By Hugo Vickers



As predicted, Prince George is a “wow” in New Zealand.
Prince William issues charming information about his son, tempering his appreciation that babies are demanding of their long-suffering parents, with his obvious delight in Prince George’s every action. Thus we hear that young George is “at his most vocal” at 3am, is, apparently, preparing for his position as “a prop forward” and, said the Prince: “I swear I heard him doing the haka this morning.” To an extent unprecedented, this royal baby has been exposed to the public gaze.
He has been seen arriving in New Zealand, carried down the steps of the plane in his mother’s arms, and most unusually, was even popped into a local playgroup to mix with infant New Zealanders.
He is already spoken of as undertaking his first official royal engagement. This sort of thing never happened in previous generations.

The maxim that children should be seen, but not heard was applied in full measure to earlier royal babies.
Traditionally, the arrival of royal progeny met with political involvement from the start, with the Home Secretary required to be at the birth.
This was on account of the “bed pan” incident in the reign of James II. The king’s wife, Mary of Modina, had lost eight babies to miscarriages or infant mortality. Despite 40 courtiers being present, it was thought that a male child may have arrived in the chamber concealed in a bedpan.
In 1840, before Queen Victoria gave birth to her first child, the cabinet, archbishop of Canterbury, bishop of London and Lord Steward gathered outside the royal bedchamber. The door was open and the Lord Steward could see and hear all that went on. Moments after her birth, the infant Princess Victoria (later Empress Frederick) was carried naked into the outer room and laid on a prepared table to be inspected by the councillors.
When the Queen and Princess Margaret were born, Home Secretaries were on the premises but George VI, wisely, terminated this practice before the birth of Prince Charles. Today, royal babies are born in hospitals, so their first public showing comes a day after the birth, when they are carried out into the glare of the media, in their mother’s arms – witness Prince William in 1982, and Prince George in 2013.
The present Queen was born at her grandparents’ house in Bruton Street. She was christened at Buckingham Palace. When her parents, then the Duke and Duchess of York, left for a trip to New Zealand and Australia from January to June 1927, she was left in the care of her grandparents, George V and Queen Mary.
Known to be a stern father, feared by his own children, George V was a more relaxed grandfather. There are accounts of him on all fours, playing with the infant princess and allowing her to tug his beard. During his long illness of 1928, she was sent down to Bognor occasionally to cheer him up.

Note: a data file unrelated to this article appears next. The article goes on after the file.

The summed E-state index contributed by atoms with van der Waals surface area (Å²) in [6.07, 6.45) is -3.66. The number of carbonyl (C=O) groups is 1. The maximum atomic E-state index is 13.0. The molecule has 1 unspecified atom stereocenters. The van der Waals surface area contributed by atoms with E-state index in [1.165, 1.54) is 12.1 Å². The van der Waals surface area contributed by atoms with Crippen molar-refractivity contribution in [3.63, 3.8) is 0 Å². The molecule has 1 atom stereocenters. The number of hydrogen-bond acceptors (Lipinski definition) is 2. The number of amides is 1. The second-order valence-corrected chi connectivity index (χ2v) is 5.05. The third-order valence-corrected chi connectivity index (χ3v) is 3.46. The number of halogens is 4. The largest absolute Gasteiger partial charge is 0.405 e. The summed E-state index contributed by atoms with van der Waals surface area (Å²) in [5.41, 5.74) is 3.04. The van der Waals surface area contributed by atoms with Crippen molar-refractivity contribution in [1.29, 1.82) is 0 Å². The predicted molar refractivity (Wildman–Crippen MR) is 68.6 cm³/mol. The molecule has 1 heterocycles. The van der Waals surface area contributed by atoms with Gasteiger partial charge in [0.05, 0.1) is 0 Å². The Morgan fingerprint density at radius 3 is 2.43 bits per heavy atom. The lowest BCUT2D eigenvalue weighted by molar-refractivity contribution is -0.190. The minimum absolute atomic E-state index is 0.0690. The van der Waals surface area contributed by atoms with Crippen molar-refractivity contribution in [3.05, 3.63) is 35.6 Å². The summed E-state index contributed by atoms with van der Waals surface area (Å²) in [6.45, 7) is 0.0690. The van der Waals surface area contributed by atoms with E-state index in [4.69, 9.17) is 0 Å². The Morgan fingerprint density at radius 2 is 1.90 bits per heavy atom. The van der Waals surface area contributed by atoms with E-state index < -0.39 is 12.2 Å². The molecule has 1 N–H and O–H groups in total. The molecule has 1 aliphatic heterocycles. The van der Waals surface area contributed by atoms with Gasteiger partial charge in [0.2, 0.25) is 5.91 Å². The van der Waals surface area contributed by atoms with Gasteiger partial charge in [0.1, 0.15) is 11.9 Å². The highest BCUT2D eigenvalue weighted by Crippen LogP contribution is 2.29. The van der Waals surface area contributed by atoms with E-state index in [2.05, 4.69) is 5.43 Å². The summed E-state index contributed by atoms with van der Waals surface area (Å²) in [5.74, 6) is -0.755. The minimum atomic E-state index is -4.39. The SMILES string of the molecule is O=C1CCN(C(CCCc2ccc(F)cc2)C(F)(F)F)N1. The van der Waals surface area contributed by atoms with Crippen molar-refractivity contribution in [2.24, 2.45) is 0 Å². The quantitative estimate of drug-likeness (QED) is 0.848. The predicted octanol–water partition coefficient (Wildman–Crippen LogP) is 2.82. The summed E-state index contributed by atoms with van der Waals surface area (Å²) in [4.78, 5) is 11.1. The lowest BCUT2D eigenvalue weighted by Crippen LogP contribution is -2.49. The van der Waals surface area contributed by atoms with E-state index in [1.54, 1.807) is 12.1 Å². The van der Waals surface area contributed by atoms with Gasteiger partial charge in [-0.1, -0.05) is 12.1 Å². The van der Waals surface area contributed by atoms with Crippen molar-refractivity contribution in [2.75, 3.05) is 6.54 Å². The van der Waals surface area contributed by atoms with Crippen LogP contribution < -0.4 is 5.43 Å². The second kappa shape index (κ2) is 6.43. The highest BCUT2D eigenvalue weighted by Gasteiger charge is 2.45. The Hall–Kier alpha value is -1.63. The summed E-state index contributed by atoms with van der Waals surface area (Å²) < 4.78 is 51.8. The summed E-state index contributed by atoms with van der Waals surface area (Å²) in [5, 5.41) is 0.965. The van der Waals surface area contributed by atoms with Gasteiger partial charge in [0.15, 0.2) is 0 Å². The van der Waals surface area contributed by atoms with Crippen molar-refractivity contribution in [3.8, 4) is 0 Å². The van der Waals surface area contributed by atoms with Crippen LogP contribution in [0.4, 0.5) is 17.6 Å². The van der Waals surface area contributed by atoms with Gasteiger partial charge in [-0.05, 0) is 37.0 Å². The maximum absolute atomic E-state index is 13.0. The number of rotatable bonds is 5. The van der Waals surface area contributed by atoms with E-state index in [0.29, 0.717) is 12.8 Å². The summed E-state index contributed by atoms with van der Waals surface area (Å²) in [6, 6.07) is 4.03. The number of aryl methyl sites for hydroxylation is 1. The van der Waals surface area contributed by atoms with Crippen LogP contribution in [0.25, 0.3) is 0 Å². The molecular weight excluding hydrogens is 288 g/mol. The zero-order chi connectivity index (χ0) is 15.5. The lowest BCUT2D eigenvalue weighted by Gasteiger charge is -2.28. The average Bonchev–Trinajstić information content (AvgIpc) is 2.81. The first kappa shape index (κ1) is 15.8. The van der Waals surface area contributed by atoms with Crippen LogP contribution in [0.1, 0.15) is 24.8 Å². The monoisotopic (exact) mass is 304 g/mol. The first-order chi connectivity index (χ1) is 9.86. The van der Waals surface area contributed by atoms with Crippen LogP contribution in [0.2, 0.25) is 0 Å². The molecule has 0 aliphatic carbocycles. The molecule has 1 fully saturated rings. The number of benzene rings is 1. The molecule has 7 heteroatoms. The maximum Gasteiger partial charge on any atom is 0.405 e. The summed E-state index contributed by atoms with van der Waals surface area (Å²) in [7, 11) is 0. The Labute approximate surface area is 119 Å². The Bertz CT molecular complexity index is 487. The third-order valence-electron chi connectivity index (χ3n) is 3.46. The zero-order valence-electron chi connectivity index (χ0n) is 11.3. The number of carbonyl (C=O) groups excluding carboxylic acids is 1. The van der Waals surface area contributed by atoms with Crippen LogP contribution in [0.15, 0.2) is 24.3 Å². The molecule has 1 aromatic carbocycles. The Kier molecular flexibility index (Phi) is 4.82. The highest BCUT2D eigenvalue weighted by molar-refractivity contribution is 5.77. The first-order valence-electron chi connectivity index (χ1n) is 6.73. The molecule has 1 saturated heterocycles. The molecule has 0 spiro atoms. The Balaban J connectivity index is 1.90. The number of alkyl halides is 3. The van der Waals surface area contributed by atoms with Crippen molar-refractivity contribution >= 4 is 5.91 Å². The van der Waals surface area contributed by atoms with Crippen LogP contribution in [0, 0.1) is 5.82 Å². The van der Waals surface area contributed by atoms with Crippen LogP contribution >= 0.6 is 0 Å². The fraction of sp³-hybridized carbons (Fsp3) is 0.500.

A month after Prince Charles was born in 1948, Cecil Beaton recorded the first act of his career: “He interrupted a long, contented sleep to do my bidding and open his blue eyes to stare long and wonderingly into the camera lens, the beginning of a lifetime in the glare of public duty.”
After that, Prince Charles’s public appearances were confined to the occasional photo call with his parents, and “paparazzi” style shots of him in his pram, pushed by his nanny around St James’s Park. When Princess Elizabeth joined Prince Philip in Malta, the baby was left in the care of nannies at home. And later, during her Commonwealth tour of 1953 to 1954, the royal children (admittedly a bit older by then) stayed at Buckingham Palace, joining the Queen Mother at Royal Lodge for weekends.
Things changed with the arrival of Diana, Princess of Wales. In 1983, she and Prince Charles took nine-month old Prince William on their tour of Australia and New Zealand, a visit that in many ways echoes what is happening now.
Prince Charles, Princess Diana and Prince William of Wales Visit to Australia and New Zealand 1983 (Anwar Hussein/ Getty)
Before the trip, Tim Graham took photographs of Prince William with his parents at Kensington Palace. Helpful articles advised the royal parents how to cope on a long flight: “A supply of cheap, small toys can do wonders … A biscuit or sandwich will keep your child going.” They travelled with 90 suitcases and trunks, a pram, baby bouncer, bath, pots of talc and jars of baby ointment.